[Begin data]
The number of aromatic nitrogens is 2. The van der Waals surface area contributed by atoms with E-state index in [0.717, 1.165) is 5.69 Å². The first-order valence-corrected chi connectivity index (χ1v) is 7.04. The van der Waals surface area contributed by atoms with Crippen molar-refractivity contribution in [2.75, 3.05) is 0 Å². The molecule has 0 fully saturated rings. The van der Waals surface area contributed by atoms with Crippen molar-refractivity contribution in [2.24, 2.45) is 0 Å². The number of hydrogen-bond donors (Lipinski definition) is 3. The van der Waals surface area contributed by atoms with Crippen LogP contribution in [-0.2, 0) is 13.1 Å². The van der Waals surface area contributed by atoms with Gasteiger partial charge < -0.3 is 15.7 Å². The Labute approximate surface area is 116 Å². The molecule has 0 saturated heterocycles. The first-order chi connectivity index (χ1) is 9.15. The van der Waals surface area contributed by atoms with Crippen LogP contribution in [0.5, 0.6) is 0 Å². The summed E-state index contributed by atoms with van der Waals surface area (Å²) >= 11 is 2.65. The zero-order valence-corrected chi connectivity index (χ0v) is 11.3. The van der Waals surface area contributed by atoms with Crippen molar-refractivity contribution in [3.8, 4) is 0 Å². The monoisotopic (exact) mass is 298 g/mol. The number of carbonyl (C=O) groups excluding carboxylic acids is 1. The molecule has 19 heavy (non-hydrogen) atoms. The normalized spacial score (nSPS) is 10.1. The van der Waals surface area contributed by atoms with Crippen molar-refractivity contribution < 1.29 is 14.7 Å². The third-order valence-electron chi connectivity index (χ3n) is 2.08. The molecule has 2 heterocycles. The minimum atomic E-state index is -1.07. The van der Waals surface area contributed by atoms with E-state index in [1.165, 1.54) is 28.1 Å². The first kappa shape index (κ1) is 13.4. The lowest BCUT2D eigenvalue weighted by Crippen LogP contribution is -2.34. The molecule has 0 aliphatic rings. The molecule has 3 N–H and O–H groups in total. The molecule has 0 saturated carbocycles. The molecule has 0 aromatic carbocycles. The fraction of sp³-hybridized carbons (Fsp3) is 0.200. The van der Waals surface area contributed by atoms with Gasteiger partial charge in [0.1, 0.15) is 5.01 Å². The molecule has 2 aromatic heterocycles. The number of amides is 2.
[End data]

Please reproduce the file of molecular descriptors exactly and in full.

The number of aromatic nitrogens is 2. The van der Waals surface area contributed by atoms with E-state index in [0.717, 1.165) is 5.69 Å². The first-order valence-corrected chi connectivity index (χ1v) is 7.04. The van der Waals surface area contributed by atoms with Crippen molar-refractivity contribution in [2.75, 3.05) is 0 Å². The molecule has 0 fully saturated rings. The van der Waals surface area contributed by atoms with Crippen molar-refractivity contribution in [2.24, 2.45) is 0 Å². The number of hydrogen-bond donors (Lipinski definition) is 3. The van der Waals surface area contributed by atoms with Crippen LogP contribution in [-0.2, 0) is 13.1 Å². The van der Waals surface area contributed by atoms with Gasteiger partial charge < -0.3 is 15.7 Å². The Labute approximate surface area is 116 Å². The molecule has 0 saturated heterocycles. The first-order chi connectivity index (χ1) is 9.15. The van der Waals surface area contributed by atoms with Crippen LogP contribution in [0.5, 0.6) is 0 Å². The summed E-state index contributed by atoms with van der Waals surface area (Å²) >= 11 is 2.65. The zero-order valence-corrected chi connectivity index (χ0v) is 11.3. The van der Waals surface area contributed by atoms with Crippen molar-refractivity contribution in [3.8, 4) is 0 Å². The monoisotopic (exact) mass is 298 g/mol. The number of carbonyl (C=O) groups excluding carboxylic acids is 1. The molecule has 19 heavy (non-hydrogen) atoms. The normalized spacial score (nSPS) is 10.1. The van der Waals surface area contributed by atoms with Crippen molar-refractivity contribution < 1.29 is 14.7 Å². The third-order valence-electron chi connectivity index (χ3n) is 2.08. The molecule has 2 heterocycles. The minimum atomic E-state index is -1.07. The van der Waals surface area contributed by atoms with E-state index in [1.165, 1.54) is 28.1 Å². The first kappa shape index (κ1) is 13.4. The lowest BCUT2D eigenvalue weighted by Crippen LogP contribution is -2.34. The molecule has 0 aliphatic rings. The molecule has 3 N–H and O–H groups in total. The molecule has 0 saturated carbocycles. The molecule has 0 aromatic carbocycles. The fraction of sp³-hybridized carbons (Fsp3) is 0.200. The van der Waals surface area contributed by atoms with Gasteiger partial charge in [0.1, 0.15) is 5.01 Å². The molecule has 2 aromatic heterocycles. The number of amides is 2.